To make the exploration even more fun a two-sided map comes with the book. On one side you have a full color player map of Chult, for them to mark their trail. The other side has a real map of Chult, showing where to find the many different locations described in the book. The fact however that this is a two sided map… well, if you’ve game mastered a few games you understand why that wasn’t perhaps that best of ideas.  

Included in the book is a short chapter on exploring Chult. The peninsula is huge, about the size of Texas and mostly covered with thick jungle, with all the complications such a quests have, diseases, dehydration etc. However, I would’ve loved to see this chapter being more detailed, especially I miss information on foraging, creating camps, tracking inventory, health of gear and equipment and such things. Making the exploration part even more deadly and real, I recommend adding these, since it can be quite devastating for someone to have their waterskin destroyed or being forced to sleep in trees due to ants or other vermin.

The narrative

Much as I like the detailed descriptions of locations, I’m not a huge fan of the module’s narrative. I don’t think it’s bad, I just think it might have used more thought. There are some things that I find rather strange.

First, the Death Curse is a planet-affecting necromantic effect. One would think that almost all political factions would be interested in it. At least some of the good-aligned churches, like the servants of the suffering god, Ilmater or the Doomguides of Kelemvor, should’ve taken notice and sent their best to investigate. Nope, it seems that only a handful of 1st level adventurers, chosen by an archmage afflicted by the curse, along with a few Red Wizards of Thay are interested. In fact, if this is a planet-affecting thing, why hasn’t it had more effect in Port Nyanzaru or Chult?

When the adventure hook is weak or doesn’t make much sense, the chance of players starting asking questions and foregoing the suspension of disbelief gets higher. I think that to make sure that the players follow through and feel invested in the story perhaps you need to find an alternative hook.

Second, much as I like exploration and discovery modules, I feel that much of the exploration part is just running around gathering xp. The characters need to have leveled at least to level 5 before heading to Omu. This further strengthens the feeling that the PCs are way too underpowered in the start to take on a quest like this. And to be honest, wandering about for 5-6 levels, needs a lot of work from the DM in order to make sure that it doesn’t get boring quite fast.

Still, the narrative is not without its merits. It doesn’t compel you to always choose good over evil, in fact you could say that the narrative is true neutral in that sense, something that I quite like. The setup is more or less a sandbox and you very seldom hear the train go choo-choo in the distance. The narrative doesn’t compel you to work things out this or that way, and you are free to do things the way you like, or suits your group’s playing style.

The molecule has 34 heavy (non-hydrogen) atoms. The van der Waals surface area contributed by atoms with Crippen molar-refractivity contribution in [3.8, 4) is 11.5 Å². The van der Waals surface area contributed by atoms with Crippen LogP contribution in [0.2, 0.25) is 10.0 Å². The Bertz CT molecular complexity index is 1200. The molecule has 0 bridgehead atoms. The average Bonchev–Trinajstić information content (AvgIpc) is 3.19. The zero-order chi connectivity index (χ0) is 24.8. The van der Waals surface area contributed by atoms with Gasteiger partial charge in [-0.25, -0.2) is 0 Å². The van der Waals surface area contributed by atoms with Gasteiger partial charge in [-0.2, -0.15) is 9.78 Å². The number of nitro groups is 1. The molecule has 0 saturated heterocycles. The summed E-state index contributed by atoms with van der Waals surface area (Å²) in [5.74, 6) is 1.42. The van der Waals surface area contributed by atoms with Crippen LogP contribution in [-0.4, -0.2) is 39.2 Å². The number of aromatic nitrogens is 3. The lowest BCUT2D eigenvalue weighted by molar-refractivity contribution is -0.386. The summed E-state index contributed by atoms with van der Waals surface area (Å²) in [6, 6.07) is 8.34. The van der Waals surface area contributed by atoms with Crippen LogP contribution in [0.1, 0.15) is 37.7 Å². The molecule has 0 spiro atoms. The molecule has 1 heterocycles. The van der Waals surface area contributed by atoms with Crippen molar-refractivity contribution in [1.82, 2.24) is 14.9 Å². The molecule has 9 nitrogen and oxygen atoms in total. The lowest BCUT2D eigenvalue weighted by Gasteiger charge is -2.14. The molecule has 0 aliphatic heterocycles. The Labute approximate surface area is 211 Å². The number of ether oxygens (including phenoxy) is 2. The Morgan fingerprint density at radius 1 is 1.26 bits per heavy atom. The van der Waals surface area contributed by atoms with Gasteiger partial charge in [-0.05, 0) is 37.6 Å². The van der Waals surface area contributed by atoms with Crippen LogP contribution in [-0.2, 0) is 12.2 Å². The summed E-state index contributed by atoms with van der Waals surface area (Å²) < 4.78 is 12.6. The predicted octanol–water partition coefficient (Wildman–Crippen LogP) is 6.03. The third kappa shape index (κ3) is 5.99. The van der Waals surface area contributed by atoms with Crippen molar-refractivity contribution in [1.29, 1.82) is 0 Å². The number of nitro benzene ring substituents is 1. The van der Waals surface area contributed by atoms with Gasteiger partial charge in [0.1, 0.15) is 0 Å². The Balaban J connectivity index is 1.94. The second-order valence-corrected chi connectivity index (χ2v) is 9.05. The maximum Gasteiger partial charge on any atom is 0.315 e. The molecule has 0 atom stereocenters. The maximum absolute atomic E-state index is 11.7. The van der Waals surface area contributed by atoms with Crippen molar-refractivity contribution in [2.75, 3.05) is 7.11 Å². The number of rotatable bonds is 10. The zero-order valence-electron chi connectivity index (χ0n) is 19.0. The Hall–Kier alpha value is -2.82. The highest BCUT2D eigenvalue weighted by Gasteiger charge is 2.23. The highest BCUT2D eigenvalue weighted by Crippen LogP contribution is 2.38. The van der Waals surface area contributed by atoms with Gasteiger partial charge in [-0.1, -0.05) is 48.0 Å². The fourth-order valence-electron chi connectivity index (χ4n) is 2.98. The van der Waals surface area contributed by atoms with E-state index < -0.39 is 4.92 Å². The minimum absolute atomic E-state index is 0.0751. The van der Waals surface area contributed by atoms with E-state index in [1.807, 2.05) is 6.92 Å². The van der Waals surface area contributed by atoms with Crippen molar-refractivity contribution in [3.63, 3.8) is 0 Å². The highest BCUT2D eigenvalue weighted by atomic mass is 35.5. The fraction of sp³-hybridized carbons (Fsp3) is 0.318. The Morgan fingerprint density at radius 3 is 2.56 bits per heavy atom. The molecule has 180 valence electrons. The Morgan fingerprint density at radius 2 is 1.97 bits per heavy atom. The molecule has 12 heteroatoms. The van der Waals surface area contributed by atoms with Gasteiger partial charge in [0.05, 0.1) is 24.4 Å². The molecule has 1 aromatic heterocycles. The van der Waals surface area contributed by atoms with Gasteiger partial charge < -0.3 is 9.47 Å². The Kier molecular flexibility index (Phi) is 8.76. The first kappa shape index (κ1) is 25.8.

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The Tomb

The Tomb of Annihilation is for most parts a certain kind of a module. One like Tomb of Horrors. The Tomb of Nine Gods is a great tomb and one that could easily fit into the TPK category, like Acecerak’s old abode on Oerth, Icelia’s Nightmare Keep and the Labyrinth of Madness.

While Tomb of Horrors had only 22 rooms, if memory serves me correctly, Tomb of the Nine Gods has over 80. And what’s more, Acecerak’s new home is better written and actually offers the characters many leads to solve the problems posed.

The final battle, if the characters make it that far, is quite deadly. Using the Staff of the Forgotten One to curse a character followed by powerful necromancy spell Acecerak simply ensures a character death or two. Besides, he has the Sphere of Annihilation as well and a score of powerful spells to throw at the PCs. The final battle is not an easy one and to be honest I think that the PCs will be hard pressed to make it out alive.

The appendices

I love the appendices of the new WotC modules, for they often hold information that are just as interesting and usable as the module itself. In Tomb of Annihilation you have over 50 pages of new character backgrounds, random encounter tables, new magical items and other goodies.

There are also a score of new and cool monsters, not to mention the great handouts. This, along with the location description for Chult really make the book worth every dime.


Despite its flaws I like Tomb of Annihilation. The book is beautifully laid out and contains more than enough information to last you good 10 levels of adventuring in Chult, even more. And though the narrative itself isn’t the strongest part of the book, I think it’s still worth buying.

If you like modules with a strong narrative, clear focus the whole time and your characters are not likely to be eaten alive by huge friggin’ dinosaurs, perhaps you should choose another module.

If you like exploration, life-threatening jungles and deadly dungeons, this is the one for you.